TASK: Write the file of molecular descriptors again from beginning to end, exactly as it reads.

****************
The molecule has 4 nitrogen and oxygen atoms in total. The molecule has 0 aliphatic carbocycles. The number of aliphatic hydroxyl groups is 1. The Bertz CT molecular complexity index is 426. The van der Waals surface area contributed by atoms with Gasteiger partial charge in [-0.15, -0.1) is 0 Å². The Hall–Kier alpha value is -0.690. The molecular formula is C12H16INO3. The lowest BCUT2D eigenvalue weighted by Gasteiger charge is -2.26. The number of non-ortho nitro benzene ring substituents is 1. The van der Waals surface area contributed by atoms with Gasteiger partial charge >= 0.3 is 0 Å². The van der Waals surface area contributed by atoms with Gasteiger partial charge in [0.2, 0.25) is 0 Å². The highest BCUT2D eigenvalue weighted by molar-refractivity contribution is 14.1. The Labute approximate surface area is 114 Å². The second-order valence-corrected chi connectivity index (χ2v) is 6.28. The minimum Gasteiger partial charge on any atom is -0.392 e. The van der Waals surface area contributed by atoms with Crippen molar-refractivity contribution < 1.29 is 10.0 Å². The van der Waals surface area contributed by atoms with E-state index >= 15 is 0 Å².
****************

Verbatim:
The molecule has 4 nitrogen and oxygen atoms in total. The molecule has 0 aliphatic carbocycles. The number of aliphatic hydroxyl groups is 1. The Bertz CT molecular complexity index is 426. The van der Waals surface area contributed by atoms with Gasteiger partial charge in [-0.15, -0.1) is 0 Å². The Hall–Kier alpha value is -0.690. The molecular formula is C12H16INO3. The lowest BCUT2D eigenvalue weighted by Gasteiger charge is -2.26. The number of non-ortho nitro benzene ring substituents is 1. The van der Waals surface area contributed by atoms with Gasteiger partial charge >= 0.3 is 0 Å². The van der Waals surface area contributed by atoms with Gasteiger partial charge in [0.2, 0.25) is 0 Å². The highest BCUT2D eigenvalue weighted by molar-refractivity contribution is 14.1. The Labute approximate surface area is 114 Å². The second-order valence-corrected chi connectivity index (χ2v) is 6.28. The minimum Gasteiger partial charge on any atom is -0.392 e. The van der Waals surface area contributed by atoms with Crippen molar-refractivity contribution < 1.29 is 10.0 Å². The van der Waals surface area contributed by atoms with E-state index >= 15 is 0 Å².